The World Health Organization (WHO) Framework Convention on Tobacco Control, of which Brazil is a signatory, has helped speed up the reduction in the number of smokers in the country, which already had been seen in previous years. The statement was made by Tânia Cavalcante, a doctor at Brazil’s National Cancer Institute (Inca) and the executive secretary with the National Commission implementing the convention. The convention is the first international health treaty aimed at curbing the world tobacco epidemic.
According to Vigitel, a phone-based survey on chronic diseases by the Health Ministry, the prevalence of smokers in Brazil stood at 10.1 percent in 2017, compared to 15.7 percent in 2006.
“Brazil is one of the countries with the most significant declines in the prevalence of smokers. The last Vigitel figures, for 2007—2018 numbers haven’t been disclosed—show that the percentage of smokers in Brazil was ten percent of the population aged 18 and above, which accounts for 15 or 16 million people,” Cavalcante told Agência Brasil on the World No Tobacco Day, celebrated today (May 31). She believes this is crucial, as it brings a significant impact in health care services.
The convention includes a number of laws—among them tax rises, restricted sales of cigarettes to minors, banned tobacco commercials, and educational measures, like sanitary awareness-raising campaigns with pictures on cigarette packages. The treaty was ratified by the Brazilian Congress and signed into law by the president in 2005.
“From 1989, when we had the first study, to 2008, shortly after Brazil ratified the convention approved in 2005, the reduction in the prevalence of smokers was 46 percent. Between 2008 and 2013, this rate went to 20 percent. In five years, we had a decline that was nearly half of what was achieved in the previous 20 years, when there was no convention, but rather some actions helping reduce smoking,” Cavalcante said.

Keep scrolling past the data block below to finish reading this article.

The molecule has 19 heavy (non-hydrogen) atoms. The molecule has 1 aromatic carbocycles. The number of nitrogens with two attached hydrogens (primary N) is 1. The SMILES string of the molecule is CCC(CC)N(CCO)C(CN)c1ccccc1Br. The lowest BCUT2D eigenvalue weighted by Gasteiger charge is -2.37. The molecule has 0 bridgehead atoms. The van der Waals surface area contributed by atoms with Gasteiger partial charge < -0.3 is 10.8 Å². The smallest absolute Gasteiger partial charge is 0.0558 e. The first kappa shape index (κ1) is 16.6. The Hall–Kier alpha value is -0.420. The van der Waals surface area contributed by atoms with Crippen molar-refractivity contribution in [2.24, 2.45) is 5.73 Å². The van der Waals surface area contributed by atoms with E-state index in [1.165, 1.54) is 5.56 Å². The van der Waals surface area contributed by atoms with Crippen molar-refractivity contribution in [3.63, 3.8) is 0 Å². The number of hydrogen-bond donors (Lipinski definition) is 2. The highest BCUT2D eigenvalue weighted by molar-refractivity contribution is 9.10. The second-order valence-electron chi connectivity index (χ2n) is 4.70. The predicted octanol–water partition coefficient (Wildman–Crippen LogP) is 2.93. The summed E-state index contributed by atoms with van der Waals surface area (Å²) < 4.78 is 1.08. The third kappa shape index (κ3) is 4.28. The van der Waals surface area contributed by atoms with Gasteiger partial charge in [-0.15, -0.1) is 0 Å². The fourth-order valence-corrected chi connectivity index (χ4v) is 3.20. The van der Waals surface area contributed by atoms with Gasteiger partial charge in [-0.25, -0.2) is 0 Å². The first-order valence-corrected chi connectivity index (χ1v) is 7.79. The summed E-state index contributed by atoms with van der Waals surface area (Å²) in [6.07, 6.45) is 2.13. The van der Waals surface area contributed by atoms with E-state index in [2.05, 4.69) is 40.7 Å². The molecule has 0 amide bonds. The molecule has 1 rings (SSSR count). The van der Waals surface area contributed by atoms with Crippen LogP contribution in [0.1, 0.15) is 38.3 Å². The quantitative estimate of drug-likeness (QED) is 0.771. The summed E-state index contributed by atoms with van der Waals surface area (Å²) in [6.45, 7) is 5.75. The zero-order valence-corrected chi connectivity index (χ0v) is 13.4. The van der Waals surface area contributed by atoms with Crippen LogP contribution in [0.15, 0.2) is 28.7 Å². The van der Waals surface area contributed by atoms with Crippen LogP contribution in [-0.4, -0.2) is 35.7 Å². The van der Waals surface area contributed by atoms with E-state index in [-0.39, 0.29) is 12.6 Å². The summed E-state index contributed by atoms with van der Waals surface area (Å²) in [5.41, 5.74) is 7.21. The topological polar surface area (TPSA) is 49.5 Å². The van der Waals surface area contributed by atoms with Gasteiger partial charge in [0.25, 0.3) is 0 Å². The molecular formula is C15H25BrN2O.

According to Inca, 80 percent of smokers start smoking before the age of 18. Cavalcante went on to say that the amount of new smokers was also impacted by the reduction of smoking in Brazil. In 2009, 24 percent of children and adolescents tried smoking cigarettes, compared to 19 in 2015. “It’s still a high number, even though it’s considerably lower than in other countries,” she added.
The coordinator also said that the government’s decision to lower cigarette taxes influenced the consumption among the low-income and younger portion of the population. “Here in Brazil we see what Central Bank surveys already showed us—that this is one of the most effective measures to reduce smoking, especially among young people, in preventing them from starting smoking, and among people with lower income and less education. The convention adds to what had been done in Brazil since the 90,” she remarked.
The National Commission for the implementation of the Convention, Cavalcante reported, has members from several of the government’s 18 sectors, including the Attorney-General’s Office, which filed a lawsuit asking for compensation from tobacco makers for public spending in the treatment of tobacco-related diseases. The case arose from Article 19 of the convention, on accountability. Brazil’s Federal Revenue Secretariat also has a say in the convention when it comes to taxation.
She also noted that Brazil too ratified the protocol linked to Article 15 of the treaty, on the elimination of the illegal cigarette market.
“This protocol has been subscribed to by over 50 countries, and international cooperation is its most important axis, because behind illegal trade today is organized crime, corruption, and money laundering. So relevant agencies must work jointly on the matter, which becomes both a public security and a public health issue. Smuggled cigarettes are a public health issue because it makes it easier for children and adolescents to start smoking, because it’s much cheaper.”
As per figures from the Assessment Department for Technology on Health and Health Economy, 428 people die in Brazil as a result of tobacco smoking. Approximately 12.6 percent of all deaths taking place in the country can be attributed to smoking. Deaths for heart disease account for most of them: 34.99 thousand. Figures cover the year of 2015 and people aged 35 and above.
The survey also found that medical costs and the loss of productivity associated with tobacco smoking added up to R$56.9 billion, R$39.4 billion of which in direct medical costs—the equivalent of eight percent of all health care spending—and R$17.5 billion in indirect costs, due to early death and invalidity.
Maiores informações: http://agenciabrasil.ebc.com.br